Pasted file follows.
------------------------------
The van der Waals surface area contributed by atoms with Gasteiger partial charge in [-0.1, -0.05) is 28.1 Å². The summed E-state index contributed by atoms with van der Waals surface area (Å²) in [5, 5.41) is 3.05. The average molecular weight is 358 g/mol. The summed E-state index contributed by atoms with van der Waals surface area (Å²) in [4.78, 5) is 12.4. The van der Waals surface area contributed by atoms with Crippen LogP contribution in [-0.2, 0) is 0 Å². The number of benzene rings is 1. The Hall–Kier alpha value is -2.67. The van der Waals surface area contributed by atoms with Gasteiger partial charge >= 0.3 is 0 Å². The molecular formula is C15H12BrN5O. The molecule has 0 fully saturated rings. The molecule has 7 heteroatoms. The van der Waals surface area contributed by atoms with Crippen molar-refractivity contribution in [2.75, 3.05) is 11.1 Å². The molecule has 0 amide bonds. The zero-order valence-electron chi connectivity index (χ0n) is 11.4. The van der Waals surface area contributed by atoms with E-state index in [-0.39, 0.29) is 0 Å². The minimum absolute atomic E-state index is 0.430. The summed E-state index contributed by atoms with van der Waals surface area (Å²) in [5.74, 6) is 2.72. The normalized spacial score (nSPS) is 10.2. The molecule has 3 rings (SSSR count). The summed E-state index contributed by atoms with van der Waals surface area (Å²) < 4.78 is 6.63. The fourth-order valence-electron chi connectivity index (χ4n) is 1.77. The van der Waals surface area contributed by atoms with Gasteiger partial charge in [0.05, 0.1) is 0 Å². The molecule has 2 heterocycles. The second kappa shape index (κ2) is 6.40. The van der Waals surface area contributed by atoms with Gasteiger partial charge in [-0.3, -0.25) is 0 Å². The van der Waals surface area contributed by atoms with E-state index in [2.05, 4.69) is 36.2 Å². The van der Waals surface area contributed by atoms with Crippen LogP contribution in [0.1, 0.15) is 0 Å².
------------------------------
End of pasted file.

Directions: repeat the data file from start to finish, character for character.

The van der Waals surface area contributed by atoms with Gasteiger partial charge in [-0.1, -0.05) is 28.1 Å². The summed E-state index contributed by atoms with van der Waals surface area (Å²) in [5, 5.41) is 3.05. The average molecular weight is 358 g/mol. The summed E-state index contributed by atoms with van der Waals surface area (Å²) in [4.78, 5) is 12.4. The van der Waals surface area contributed by atoms with Crippen LogP contribution in [-0.2, 0) is 0 Å². The number of benzene rings is 1. The Hall–Kier alpha value is -2.67. The van der Waals surface area contributed by atoms with Gasteiger partial charge >= 0.3 is 0 Å². The molecular formula is C15H12BrN5O. The molecule has 0 fully saturated rings. The molecule has 7 heteroatoms. The van der Waals surface area contributed by atoms with Crippen molar-refractivity contribution in [2.75, 3.05) is 11.1 Å². The molecule has 0 amide bonds. The zero-order valence-electron chi connectivity index (χ0n) is 11.4. The van der Waals surface area contributed by atoms with E-state index in [-0.39, 0.29) is 0 Å². The minimum absolute atomic E-state index is 0.430. The summed E-state index contributed by atoms with van der Waals surface area (Å²) in [5.74, 6) is 2.72. The normalized spacial score (nSPS) is 10.2. The molecule has 3 rings (SSSR count). The summed E-state index contributed by atoms with van der Waals surface area (Å²) < 4.78 is 6.63. The fourth-order valence-electron chi connectivity index (χ4n) is 1.77. The van der Waals surface area contributed by atoms with Gasteiger partial charge in [0.05, 0.1) is 0 Å². The molecule has 2 heterocycles. The second kappa shape index (κ2) is 6.40. The van der Waals surface area contributed by atoms with Gasteiger partial charge in [-0.3, -0.25) is 0 Å². The van der Waals surface area contributed by atoms with E-state index in [2.05, 4.69) is 36.2 Å². The van der Waals surface area contributed by atoms with Crippen LogP contribution in [0.1, 0.15) is 0 Å².